Rita Hayworth

The definitive femme fatale of the 1940s, Rita Hayworth, known as the "Great American Love Goddess", was the pin-up favourite of US servicemen.


Born in Brooklyn, Margarita Carmen Cansino was the daughter of Spanish dancer Eduardo Cansino and showgirl Volga Haworth.

The physically and socially mature Rita joined her father's dance act at 12. She was spotted by Fox studios three years later, and made her film debut at 16, in 'Dante’s Inferno' (1935).

With the advice of her husband and promoter Edward Judson, Rita signed a contract with Columbia Studios. She changed her name to Hayworth, dyed her black hair auburn and raised her hairline with electrolysis. The goddess played 13 minor roles, until Columbia lent her to Warner brothers, to star opposite Fred Astaire, in 'The Strawberry Blonde' (1941).

Her sensational dancing made her a star and she became a major leading lady, working again with Astaire as well as with Tyrone Power, Charles Boyer, Gene Kelly and her second husband, Orson Welles, in 'Lady from Shanghai' (1948).

Before the camera, Hayworth was a bold sumptuous character spilling over with sexual charm. In private, she was shy and unassuming, desperate for a calm and happy marriage, which was forever to allude her.

In 1948, she had an affair with Pakistani playboy Prince Aly Khan. She married him, but only for two tempestuous years. She married again, twice, but never for more than three years.

After the collapse of her marriage to Aly Khan in 1951 she returned to Hollywood with big fanfare starring in 'Affair in Trinidad' (1952) with her favourite co-star Glenn Ford, 'Salome' with Charles Loughton and Stewart Granger in 1953, and 'Miss Sadie Thompson' the same year for which she received much critical acclaim.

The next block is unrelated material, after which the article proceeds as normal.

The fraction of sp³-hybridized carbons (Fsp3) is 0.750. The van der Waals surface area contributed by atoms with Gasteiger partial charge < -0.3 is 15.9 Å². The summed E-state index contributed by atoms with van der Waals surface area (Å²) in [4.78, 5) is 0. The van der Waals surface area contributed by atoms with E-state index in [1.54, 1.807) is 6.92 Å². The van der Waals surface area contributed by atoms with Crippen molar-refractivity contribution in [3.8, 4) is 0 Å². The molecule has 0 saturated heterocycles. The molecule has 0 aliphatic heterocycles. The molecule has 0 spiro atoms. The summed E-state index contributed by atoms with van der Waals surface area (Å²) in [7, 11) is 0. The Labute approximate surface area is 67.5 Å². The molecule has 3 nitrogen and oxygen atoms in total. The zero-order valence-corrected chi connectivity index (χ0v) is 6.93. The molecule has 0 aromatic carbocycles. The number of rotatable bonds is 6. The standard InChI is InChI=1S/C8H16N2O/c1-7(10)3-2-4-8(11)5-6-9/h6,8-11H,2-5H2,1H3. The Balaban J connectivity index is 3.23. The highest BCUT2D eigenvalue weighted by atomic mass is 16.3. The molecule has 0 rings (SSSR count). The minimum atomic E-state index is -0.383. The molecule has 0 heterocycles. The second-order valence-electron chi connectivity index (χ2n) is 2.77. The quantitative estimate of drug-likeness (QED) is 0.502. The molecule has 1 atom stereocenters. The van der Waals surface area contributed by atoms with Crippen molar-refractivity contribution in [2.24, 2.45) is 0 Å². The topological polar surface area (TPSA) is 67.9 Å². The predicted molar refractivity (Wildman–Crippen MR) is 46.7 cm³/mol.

She took a four year break from acting due to her turbulent marriage to singer Dick Haymes. He was heavily in debt to the government due to unpaid taxes and unpaid child support to his two ex wives. Hayworth ended up paying most of his debts but after he struck her in 1955, she left and never went back.


Hayworth returned to films in 'Fire Down Below' with Robert Mitchum and Jack Lemmon in 1957 followed by her last musical 'Pal Joey' with Frank Sinatra and Kim Novak the same year.

In 1958, she left her film studio Columbia, married film producer James Hill and went on to star in 'Separate Tables' the same year and 'The Story on Page One' in 1960. She filed for divorce from Hill in 1961 on grounds of extreme mental cruelty.

Suspected of severe alcoholism and prone to erratic behaviour, Hayworth's career dwindled in the 1950s and failed in the 1960s. In 1962 her planned Broadway debut in 'Step on a Crack' was cancelled due to undisclosed health reasons.

She was, in fact, suffering the early symptoms of Alzheimer's disease, that went undiagnosed until 1980. Hayworth made her last film 'The Wrath of God' in 1972.

In the last decade of her life, almost helpless, Hayworth was cared for by her daughter, Princess Yasmin Khan. Hayworth's death in 1987 was heavily publicised, drawing public attention and funding to the degenerative disease.

One of the major fundraisers for the Alzheimer's Association is the annual Rita Hayworth Gala held in New York City and hosted by Hayworth's daughter Yasmin.

Since 1985, these galas have raised $45 million for the charity.